Before we begin, I have a fun little place for each of you to check out. http://ncase.me/trust/
Pretty cool right?
So why play that game? (Besides the fact that it is fun) because at heart, there is a lesson about people in general that needs to be made here.
But first, man, what a difference teeth makes. I didn’t expect to have so many women (no drags, I swear) hit on me in a gay bar. It was flattering. I’ll leave the details to that for another time. But the point is, I’ve had the pleasure of being noticed more.
It’s been fun.
It reminded me that a year ago I noticed quite a bit of…hmm, I wouldn’t call it neglect per se. There was a month were I just noticed that things didn’t quite come together. Plans would be dropped at the last minute. Or I wouldn’t be invited. Now if they were just not close friends or family, I’d notice. But it was a bit of everyone, close and far over all kinds of things.
One of the worst experiences I had was with beta readers. I had over two dozen yes answers to reading my manuscript. I only ever heard back from one. Just one. I heard all kinds of reasons why it didn’t happen. Some of them were valid, some of them were very weak to be honest. But the one that got me the most was one particular beta reader. They had said yes to doing it, and I met them at the party where my last tooth broke. They had said that they weren’t a fan of my kind of work and were only doing it as a favour, in which they didn’t.
That really hurt.
Then shortly after, a friend of mine’s birthday party in which I wasn’t invited. All my other close friends were. Now they had their reasons, but it just occurred to me at that point at that time that maybe, just maybe I was being taken for granted.
And then it hit me that the person at fault for this if this was the case, was me.
I don’t know what I did, or what I carried that made people think they could do this to me, but i made me realize that perhaps it was maybe part of how I looked at myself. It wasn’t the teeth per se, but rather what I carried with it. If there is one thing I learned last year was that self care was important. Not just because of the physical care your body needs, but rather also how you look at yourself. Something about how I looked at myself made this possible.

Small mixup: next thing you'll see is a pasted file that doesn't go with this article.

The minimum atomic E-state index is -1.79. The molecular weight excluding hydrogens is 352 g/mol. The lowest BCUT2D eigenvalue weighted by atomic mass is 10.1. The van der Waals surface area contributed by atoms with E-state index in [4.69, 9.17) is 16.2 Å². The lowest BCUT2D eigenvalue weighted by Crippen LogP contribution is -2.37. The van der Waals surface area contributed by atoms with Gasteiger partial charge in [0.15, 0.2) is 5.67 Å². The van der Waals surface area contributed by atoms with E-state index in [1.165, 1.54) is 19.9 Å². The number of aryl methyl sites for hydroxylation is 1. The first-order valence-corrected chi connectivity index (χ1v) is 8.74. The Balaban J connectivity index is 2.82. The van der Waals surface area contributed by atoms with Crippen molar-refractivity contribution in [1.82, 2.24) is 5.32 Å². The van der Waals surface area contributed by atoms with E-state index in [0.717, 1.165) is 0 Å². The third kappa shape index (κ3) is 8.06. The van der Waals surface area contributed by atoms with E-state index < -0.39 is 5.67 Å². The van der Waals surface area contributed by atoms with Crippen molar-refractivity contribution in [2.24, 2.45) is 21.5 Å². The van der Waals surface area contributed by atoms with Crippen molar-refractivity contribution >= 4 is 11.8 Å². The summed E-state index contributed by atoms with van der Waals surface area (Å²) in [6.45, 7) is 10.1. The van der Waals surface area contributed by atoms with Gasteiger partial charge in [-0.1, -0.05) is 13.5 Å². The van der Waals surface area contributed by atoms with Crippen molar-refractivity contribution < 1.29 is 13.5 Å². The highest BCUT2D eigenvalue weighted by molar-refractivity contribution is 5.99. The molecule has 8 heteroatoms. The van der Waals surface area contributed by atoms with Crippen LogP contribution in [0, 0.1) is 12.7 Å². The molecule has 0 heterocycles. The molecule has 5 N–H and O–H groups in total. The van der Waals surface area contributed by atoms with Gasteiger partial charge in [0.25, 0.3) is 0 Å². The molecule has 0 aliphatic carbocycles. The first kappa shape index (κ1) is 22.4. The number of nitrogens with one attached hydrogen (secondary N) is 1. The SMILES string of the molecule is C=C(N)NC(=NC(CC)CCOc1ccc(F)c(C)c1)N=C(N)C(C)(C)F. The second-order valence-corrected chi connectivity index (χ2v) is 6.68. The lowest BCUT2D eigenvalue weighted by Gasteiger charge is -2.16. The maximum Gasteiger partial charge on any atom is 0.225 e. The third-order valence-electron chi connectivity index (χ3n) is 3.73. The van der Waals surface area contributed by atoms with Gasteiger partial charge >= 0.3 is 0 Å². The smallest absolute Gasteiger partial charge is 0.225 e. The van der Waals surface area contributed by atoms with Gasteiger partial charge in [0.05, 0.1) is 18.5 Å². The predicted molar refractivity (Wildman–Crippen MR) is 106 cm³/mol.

I had to change it.
But how? Well, first I fixed my teeth, but then I made a conscious change to my philosophy.
The copycat system.
In short, from this point forward I put as much effort into meeting people and being with people as they do with me. I’m open to meeting and being with everyone. I love interactions and conversations and will always be engaging, but I will chase no one down. The people I want in my life are the people that want to be there. If you don’t want to be there, your actions will determine that. If you do, vice versa.
And I will copy that. I have ended, cut off and refused to deal with people who don’t want to make that effort. Simply put, I don’t have the time and energy to deal with that kind of person.
And if no one around me wants to be that kind of person, I rather be alone. No one wants to be alone, me included, but if the choice is to be around someone who really doesn’t want to be there, and being by myself, I rather be by myself. That person does no good.
Perhaps the biggest mistake we make is that some relationships are meant to move past their course. We have to let them go. Some of the people are looking for something else, and just aren’t going to be there for you. Some are toxic people who hold you back. Others are seeking answers and trying to become more. If you really care, you have to let them do that and make their own mistakes. You also have to make yours. Maybe in time they will come back. Maybe not. Either way you wish them well.
Find the people that build you, want you to grow and become more, and work with them to do the same. Recognize them. A million different people are useless. I’ve moved dozens of times. In truth I have a handful of real friends. Everyone else is everyone else. I think this is true for everyone.
Treat people the way you want to be treated, but also remember to treat people exactly how they treat you. You are no one’s doormat.